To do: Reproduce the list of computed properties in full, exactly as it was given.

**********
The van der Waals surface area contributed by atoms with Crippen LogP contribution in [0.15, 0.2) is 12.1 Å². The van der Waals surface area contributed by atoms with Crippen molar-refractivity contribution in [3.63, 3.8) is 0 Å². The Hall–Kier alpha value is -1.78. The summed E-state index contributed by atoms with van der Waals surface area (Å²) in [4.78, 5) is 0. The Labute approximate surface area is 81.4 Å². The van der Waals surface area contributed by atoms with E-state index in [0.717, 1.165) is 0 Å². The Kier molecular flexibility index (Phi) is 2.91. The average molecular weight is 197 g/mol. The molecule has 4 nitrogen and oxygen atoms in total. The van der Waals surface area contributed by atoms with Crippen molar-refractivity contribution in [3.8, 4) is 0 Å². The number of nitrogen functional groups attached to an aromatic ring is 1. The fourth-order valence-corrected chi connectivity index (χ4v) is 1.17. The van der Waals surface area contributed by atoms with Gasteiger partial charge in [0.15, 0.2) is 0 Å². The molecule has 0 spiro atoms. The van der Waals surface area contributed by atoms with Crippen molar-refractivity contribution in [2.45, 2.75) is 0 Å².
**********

The van der Waals surface area contributed by atoms with Crippen LogP contribution in [0.15, 0.2) is 12.1 Å². The van der Waals surface area contributed by atoms with Crippen molar-refractivity contribution in [3.63, 3.8) is 0 Å². The Hall–Kier alpha value is -1.78. The summed E-state index contributed by atoms with van der Waals surface area (Å²) in [4.78, 5) is 0. The Labute approximate surface area is 81.4 Å². The van der Waals surface area contributed by atoms with E-state index in [0.717, 1.165) is 0 Å². The Kier molecular flexibility index (Phi) is 2.91. The average molecular weight is 197 g/mol. The molecule has 4 nitrogen and oxygen atoms in total. The van der Waals surface area contributed by atoms with Crippen molar-refractivity contribution in [3.8, 4) is 0 Å². The number of nitrogen functional groups attached to an aromatic ring is 1. The fourth-order valence-corrected chi connectivity index (χ4v) is 1.17. The van der Waals surface area contributed by atoms with Gasteiger partial charge in [0.15, 0.2) is 0 Å². The molecule has 0 spiro atoms. The van der Waals surface area contributed by atoms with Crippen molar-refractivity contribution in [2.45, 2.75) is 0 Å².